Marking his seventh feature as a director, George Clooney enters what I would consider his first foray into genre filmmaking with The Midnight Sky, based on author Lily Brooks-Dalton’s Good Morning, Midnight, about an aging, sickly astronomer whose entire life has been consumed by the stars and their potential to sustain human life. Clooney’s Augustine lives on a version of Earth about 30 years from now that appears to have been wiped clean of its inhabitants by an apocalyptic event of unknown origin—manmade or natural, global warming or nuclear accident, or perhaps a pandemic? He may be the last remaining soul on the planet simply because he’s presently living in an Arctic scientific outpost with a cancer that’s slowly eating away at his body.
We learn that Augustine has lived in such outposts for decades, studying the sky for evidence of how the universe began because he has anticipated that the Earth would not sustain life for much longer. But the world was caught off guard in the middle of humanity’s search for another home. All of the other scientists at the outpost have left to be with their loved ones, but Augustine has no one—a truth that haunts him and is explored in a series of flashbacks to Augustine as a younger man (where he is played by Ethan Peck, the grandson of actor Gregory).
The other half of the story involves the spacecraft Aether, returning to earth after a four-year mission to Jupiter where it explored a possibly inhabitable moon that was meant to be humanity’s last hope. But the crew—composed of Felicity Jones as Sully, David Oyelowo as Adewole, Kyle Chandler as Mitchell, Damian Bichir as Sanchez, and Tiffany Boone as Maya—doesn’t know that it’s too late to come back. When Aether loses contact with Mission Control, they assume it’s a communications problem, not realizing there is simply no one left alive to respond, and they begin to wonder if they will ever get home. But when Augustine intercepts a stray communication from Aether, he begins a mad scramble to reach out and warn them not to land on Earth. Realizing the outpost’s satellite isn’t strong enough to send a proper signal, he decides to traverse the many miles to the next nearest outpost with a stronger dish, across the brutal environs of the Arctic Circle.
Not that further complications were required, but at some point before he departs on what is most assuredly a suicide mission, Augustine discovers a small child who hid away while the others were leaving. The young girl named Iris (newcomer Caoilinn Springall) either can’t or won’t speak, but she looks to him as her de facto guardian, and her presence makes the journey to the second outpost all the more treacherous. For much of the film, filmmaker Clooney (Good Night, and Goodluck; The Ides of March) simply cuts between these two dissimilar stories. The scenes in the Arctic are harsh, raw, isolating, and washed out in either white or complete darkness, with very little dialogue (the screenplay is by Mark L. Smith, who also adapted The Revenant). The scenes on the spacecraft feel crisp, clear and professional but also jovial and familial, which is underscored by Sully’s pregnancy (although her condition never becomes a central plot point or a burden to the mission). That being said, both settings seem to have a veil of loneliness across them.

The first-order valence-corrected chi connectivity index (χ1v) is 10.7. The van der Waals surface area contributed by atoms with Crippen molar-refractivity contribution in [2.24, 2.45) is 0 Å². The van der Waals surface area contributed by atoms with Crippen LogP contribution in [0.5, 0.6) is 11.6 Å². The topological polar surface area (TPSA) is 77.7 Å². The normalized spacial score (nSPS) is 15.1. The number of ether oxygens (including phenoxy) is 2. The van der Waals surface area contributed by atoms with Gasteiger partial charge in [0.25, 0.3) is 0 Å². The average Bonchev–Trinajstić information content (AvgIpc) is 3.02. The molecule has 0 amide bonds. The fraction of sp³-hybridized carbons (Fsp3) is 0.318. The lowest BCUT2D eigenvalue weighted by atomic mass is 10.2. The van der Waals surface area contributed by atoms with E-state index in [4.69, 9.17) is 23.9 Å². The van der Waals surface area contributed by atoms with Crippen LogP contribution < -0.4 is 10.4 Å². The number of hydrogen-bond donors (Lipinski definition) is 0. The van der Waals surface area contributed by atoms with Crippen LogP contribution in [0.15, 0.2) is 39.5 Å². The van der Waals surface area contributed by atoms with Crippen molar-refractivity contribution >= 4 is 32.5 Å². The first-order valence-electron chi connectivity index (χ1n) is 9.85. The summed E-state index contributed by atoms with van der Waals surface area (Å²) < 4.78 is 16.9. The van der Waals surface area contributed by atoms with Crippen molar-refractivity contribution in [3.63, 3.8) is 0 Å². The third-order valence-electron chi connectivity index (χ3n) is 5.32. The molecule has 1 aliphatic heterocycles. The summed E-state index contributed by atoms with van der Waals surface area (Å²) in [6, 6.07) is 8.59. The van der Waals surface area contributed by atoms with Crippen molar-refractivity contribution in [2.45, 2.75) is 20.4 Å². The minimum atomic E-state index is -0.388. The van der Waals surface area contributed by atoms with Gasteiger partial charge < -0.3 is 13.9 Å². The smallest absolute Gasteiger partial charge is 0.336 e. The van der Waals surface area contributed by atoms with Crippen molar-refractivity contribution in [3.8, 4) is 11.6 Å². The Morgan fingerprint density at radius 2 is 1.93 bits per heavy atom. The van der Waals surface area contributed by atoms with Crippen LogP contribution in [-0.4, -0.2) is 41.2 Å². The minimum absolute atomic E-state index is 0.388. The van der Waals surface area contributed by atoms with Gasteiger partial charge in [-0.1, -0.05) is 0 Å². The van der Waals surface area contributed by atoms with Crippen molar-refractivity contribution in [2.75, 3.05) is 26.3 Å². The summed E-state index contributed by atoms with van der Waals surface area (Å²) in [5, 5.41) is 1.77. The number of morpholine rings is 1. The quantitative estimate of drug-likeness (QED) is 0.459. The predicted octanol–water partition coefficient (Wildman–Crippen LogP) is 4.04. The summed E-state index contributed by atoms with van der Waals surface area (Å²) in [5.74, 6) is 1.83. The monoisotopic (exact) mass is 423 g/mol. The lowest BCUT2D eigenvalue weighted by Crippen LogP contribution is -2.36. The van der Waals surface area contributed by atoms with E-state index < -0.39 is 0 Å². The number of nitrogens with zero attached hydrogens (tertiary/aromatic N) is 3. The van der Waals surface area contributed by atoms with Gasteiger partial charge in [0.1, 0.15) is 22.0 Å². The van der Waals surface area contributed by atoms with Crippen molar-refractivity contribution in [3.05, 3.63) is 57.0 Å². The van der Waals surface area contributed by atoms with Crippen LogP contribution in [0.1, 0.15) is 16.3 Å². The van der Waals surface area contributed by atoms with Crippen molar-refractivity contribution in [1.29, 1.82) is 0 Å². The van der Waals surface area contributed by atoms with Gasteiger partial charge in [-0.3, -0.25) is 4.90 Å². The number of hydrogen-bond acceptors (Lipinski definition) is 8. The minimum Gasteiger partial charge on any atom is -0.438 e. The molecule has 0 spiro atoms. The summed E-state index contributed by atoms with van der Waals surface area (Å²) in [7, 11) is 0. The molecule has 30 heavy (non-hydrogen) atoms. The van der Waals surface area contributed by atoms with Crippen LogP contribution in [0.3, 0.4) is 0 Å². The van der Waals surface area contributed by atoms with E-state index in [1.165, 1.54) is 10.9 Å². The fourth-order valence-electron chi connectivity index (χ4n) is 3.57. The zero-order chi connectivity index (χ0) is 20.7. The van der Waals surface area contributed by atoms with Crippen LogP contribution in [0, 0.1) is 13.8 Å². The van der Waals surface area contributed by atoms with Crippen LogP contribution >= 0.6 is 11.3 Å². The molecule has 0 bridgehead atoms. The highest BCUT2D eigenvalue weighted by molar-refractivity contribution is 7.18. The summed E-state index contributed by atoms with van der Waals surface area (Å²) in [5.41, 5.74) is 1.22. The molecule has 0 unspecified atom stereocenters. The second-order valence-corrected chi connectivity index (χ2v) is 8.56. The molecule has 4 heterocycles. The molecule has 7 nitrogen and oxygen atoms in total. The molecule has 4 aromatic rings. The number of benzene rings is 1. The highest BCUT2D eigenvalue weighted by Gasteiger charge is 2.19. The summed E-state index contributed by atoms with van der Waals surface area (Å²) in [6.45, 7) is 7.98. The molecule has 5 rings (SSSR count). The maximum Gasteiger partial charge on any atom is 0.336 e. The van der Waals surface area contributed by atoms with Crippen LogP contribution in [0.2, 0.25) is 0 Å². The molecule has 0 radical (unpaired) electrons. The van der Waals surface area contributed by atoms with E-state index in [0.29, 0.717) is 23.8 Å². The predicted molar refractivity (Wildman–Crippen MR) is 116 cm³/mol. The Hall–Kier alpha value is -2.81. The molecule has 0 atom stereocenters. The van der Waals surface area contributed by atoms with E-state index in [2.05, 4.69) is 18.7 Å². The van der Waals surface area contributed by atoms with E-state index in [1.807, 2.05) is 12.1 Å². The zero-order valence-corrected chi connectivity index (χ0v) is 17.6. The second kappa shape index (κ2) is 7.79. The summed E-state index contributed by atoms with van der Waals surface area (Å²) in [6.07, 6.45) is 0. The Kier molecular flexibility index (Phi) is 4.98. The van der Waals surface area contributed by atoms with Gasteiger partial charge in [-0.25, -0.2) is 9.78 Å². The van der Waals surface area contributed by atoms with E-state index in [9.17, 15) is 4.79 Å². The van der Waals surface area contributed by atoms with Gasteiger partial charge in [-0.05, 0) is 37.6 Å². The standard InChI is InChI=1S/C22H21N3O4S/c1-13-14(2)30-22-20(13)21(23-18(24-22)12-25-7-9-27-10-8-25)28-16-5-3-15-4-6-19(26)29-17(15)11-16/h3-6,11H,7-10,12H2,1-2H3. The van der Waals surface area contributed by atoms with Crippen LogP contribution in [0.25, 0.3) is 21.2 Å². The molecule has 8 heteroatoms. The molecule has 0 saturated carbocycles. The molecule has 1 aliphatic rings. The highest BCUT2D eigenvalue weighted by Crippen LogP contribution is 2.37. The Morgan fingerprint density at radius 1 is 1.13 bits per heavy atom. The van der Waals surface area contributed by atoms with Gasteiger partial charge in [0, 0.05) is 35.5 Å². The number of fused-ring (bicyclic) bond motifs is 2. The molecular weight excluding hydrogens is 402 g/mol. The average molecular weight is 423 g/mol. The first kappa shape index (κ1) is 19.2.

When the two worlds begin communicating, the film opens up in several ways, with Augustine and Sully sharing information, and the crew having to come to terms with the prospect of never setting foot on Earth again. But there are also moments that seem less convincing or necessary, including an extended space walk scene that happens after the ship crosses paths with a meteor shower (not unlike Gravity), which results in a visually impressive and slightly horrifying moment when one of the crew is wounded by debris. The film has a tendency to move at its own pace, so this sequence feels like Clooney wanted to inject the story with a shot of adrenaline.
For the most part, however, I was won over by the relationships, both on Aether and even the strange surrogate father-daughter one between Augustine and Iris, which features its own travails as they cross ice, snow and wind (and brave a wolf attack) to reach the second outpost. In a large scope, The Midnight Sky poses big-picture questions about how to make sense of our lives while staring directly at the end of existence, as well as smaller struggles about a man seeking personal redemption by reaching out to a crew of astronauts before it’s too late to turn back. On screen, Clooney is especially effective (in his first on-screen acting role since 2016’s Money Monster), turning his natural charm completely off and existing as a brooding, mission-driven loner who sees something hopeful in the eyes of this silent little girl whom he thinks he can somehow save. There are a couple somewhat pointless final-hour twists that I could have done without, but they weren’t enough to destroy this atmospheric and moving work.
The film is now streaming on Netflix.
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